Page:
Table of Contents Author Guidelines Submit a Manuscript
Autoimmune Diseases
Volume 2012, Article ID 617213, 6 pages
Review Article

The Immunosuppressive Activity of Heat Shock Protein 70

1Haematological Sciences, Institute of Cellular Medicine, Newcastle University, Newcastle upon Tyne NE2 4HH, UK
2Department of Biochemistry, Medical Sciences Building, University of Toronto, 1 King's College Circle, Toronto, ON, Canada M5S 1A8

Received 11 June 2012; Revised 23 October 2012; Accepted 19 November 2012

Academic Editor: Fabiana Geraci

Copyright © 2012 Pawel Stocki and Anne M. Dickinson. This is an open access article distributed under the Creative Commons Attribution License, which permits unrestricted use, distribution, and reproduction in any medium, provided the original work is properly cited.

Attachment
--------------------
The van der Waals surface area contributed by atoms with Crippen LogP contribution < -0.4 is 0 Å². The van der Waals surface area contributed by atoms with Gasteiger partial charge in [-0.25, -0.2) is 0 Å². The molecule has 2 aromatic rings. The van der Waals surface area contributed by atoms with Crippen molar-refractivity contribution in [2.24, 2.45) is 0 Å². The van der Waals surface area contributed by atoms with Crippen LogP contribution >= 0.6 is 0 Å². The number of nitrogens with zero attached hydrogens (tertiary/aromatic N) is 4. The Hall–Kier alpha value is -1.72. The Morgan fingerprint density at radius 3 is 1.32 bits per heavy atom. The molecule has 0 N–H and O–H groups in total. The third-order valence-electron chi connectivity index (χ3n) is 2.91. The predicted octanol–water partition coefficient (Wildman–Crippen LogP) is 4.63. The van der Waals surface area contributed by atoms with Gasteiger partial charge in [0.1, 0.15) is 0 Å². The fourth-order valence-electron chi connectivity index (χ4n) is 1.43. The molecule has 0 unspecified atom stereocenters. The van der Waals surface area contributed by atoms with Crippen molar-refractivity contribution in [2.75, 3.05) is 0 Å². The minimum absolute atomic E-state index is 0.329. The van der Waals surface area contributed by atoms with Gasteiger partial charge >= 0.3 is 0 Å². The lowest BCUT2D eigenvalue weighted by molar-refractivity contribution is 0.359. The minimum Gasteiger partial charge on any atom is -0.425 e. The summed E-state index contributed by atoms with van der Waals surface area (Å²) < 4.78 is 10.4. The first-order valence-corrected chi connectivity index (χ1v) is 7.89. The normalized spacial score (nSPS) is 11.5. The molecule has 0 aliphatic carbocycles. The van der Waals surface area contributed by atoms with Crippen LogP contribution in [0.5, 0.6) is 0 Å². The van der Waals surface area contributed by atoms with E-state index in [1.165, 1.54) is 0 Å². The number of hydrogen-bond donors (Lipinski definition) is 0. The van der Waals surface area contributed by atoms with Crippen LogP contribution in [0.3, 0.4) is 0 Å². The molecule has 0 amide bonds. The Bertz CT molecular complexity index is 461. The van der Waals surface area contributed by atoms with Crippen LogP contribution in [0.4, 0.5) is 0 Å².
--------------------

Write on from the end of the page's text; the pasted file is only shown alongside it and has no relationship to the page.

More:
Heat shock protein 70 (HSP70) has previously been described as a potent antitumour vaccine. The mechanism relied on the ability of tumour derived HSP70 to associate with antigenic peptides, which, when cross presented, elicited a T cell mediated antitumour response. Subsequently, HSP70 was incorrectly described as a potent adjuvant of innate immunity, and although mistakes in the experimental approaches were exposed and associated with endotoxin contamination in the recombinant HSP70 specimen, questions still remain regarding this matter. Here we review only publications that have cautiously addressed the endotoxin contamination problem in HSP70 in order to reveal the real immunological function of the protein. Accordingly, “endotoxin free” HSP70 stimulates macrophages and delivers antigenic peptides to APCs, which effectively prime T cells mediating an antitumour reaction. Conversely, HSP70 has potent anti-inflammatory functions as follows: regulating T cell responses, reducing stimulatory capacity of DCs, and inducing development of immunosuppressive regulatory T cells. These activities were further associated with the immune evasive mechanism of tumours and implicated in the modulation of immune reactivity in autoimmune diseases and transplant-related clinical conditions. Consequently, the role of HSP70 in immune regulation is newly emerging and contrary to what was previously anticipated.